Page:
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Public Health England (PHE) wants to increase the proportion of children ready to learn at 2 and ready for school at 5.
This resource for health professionals and local authorities is about investing in early years services from pregnancy to age 2.
Why the early years are so crucial
What happens in pregnancy and early childhood impacts on physical and emotional health all the way through to adulthood.
Supporting good maternal health is important for safe delivery and good birth weight to give babies the best start. The prevention of adverse health factors in pregnancy is vital. Premature and small babies are more likely to have poorer outcomes.
The earliest experiences, starting in the womb, shape a baby’s brain development.
During the first 2 years of life the brain displays a remarkable capacity to absorb information and adapt to its surroundings.
Positive early experience is therefore vital to ensure children are ready to learn, ready for school and have good life chances.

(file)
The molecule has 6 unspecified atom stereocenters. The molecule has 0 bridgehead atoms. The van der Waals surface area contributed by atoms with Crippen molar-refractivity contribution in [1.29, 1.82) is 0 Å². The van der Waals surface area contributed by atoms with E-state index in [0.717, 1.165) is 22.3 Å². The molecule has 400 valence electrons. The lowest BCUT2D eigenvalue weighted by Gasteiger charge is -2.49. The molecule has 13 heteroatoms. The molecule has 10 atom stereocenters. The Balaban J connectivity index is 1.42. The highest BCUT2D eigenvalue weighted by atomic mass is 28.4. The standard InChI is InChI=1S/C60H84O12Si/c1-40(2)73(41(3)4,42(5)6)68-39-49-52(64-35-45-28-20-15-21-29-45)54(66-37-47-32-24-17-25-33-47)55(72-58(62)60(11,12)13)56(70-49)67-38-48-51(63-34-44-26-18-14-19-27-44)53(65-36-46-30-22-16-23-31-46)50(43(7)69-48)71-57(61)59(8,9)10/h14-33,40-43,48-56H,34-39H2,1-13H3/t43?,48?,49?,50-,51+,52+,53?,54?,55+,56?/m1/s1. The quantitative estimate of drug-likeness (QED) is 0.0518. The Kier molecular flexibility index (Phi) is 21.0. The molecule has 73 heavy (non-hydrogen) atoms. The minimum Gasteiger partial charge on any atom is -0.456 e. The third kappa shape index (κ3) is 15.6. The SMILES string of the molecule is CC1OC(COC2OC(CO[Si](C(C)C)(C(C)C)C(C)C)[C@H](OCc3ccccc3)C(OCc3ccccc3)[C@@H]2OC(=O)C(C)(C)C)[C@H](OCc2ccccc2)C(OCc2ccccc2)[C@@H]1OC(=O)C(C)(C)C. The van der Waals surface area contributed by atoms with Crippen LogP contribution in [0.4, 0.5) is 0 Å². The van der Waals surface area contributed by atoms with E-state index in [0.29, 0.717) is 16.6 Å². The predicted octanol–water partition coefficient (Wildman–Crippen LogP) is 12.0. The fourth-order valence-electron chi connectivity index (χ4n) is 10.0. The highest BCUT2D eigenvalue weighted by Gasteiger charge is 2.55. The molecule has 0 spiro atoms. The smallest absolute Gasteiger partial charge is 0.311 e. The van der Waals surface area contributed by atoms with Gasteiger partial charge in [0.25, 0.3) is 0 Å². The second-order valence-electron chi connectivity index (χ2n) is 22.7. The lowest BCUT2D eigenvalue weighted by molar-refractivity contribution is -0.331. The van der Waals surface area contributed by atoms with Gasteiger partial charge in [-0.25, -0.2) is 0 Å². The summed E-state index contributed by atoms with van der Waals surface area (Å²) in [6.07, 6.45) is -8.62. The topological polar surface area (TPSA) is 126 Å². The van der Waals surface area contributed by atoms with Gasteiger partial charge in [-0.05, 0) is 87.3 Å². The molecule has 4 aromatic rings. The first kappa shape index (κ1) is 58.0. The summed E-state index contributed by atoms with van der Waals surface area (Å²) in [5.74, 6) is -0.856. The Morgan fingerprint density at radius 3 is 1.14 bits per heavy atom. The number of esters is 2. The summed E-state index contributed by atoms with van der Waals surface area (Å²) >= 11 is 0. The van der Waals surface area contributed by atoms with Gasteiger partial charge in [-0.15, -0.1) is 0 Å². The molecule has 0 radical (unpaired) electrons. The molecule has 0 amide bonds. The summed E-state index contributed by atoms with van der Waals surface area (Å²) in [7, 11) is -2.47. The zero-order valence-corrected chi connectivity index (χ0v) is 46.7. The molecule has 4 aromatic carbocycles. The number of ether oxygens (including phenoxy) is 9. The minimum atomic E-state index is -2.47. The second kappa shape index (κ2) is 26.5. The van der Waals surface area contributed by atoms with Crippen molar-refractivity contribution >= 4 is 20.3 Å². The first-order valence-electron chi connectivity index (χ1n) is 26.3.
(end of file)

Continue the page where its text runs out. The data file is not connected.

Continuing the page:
It is shaped by a number of factors such as:
- sensitive attuned parenting
- effects of socio-economic status
- the impact of high-quality early education and care
Parents have the biggest influence on their child’s early learning. For example, talking and reading to a baby can help stimulate language skills right from birth.
Language skills help children to develop a range of cognitive skills that are crucial for their development, including working memory and reading skills. This can help prepare children so that they are ready to learn at 2 and ready for school at 5.
Making the case for investing
Investing in early years services can improve babies’ and children’s health outcomes including:
- early cognitive and non-cognitive development
- social development
- children’s readiness for school
- later educational outcomes
This is a crucial time when parents have contact with health and early years services before, and after, the birth of their child and are especially receptive to offers of advice.
It is an opportunity to support all families to give children the foundations for good health and extra support when needed. Identification and early intervention can identify families at risk of problems escalating into neglect and abuse.
The All Party Parliamentary Group for Conception to Age Two says that tackling problems associated with early life should be no less a priority for politicians and health and social care professionals than national defence.
A failure to act early comes at great cost, not only to individuals but to society as a whole.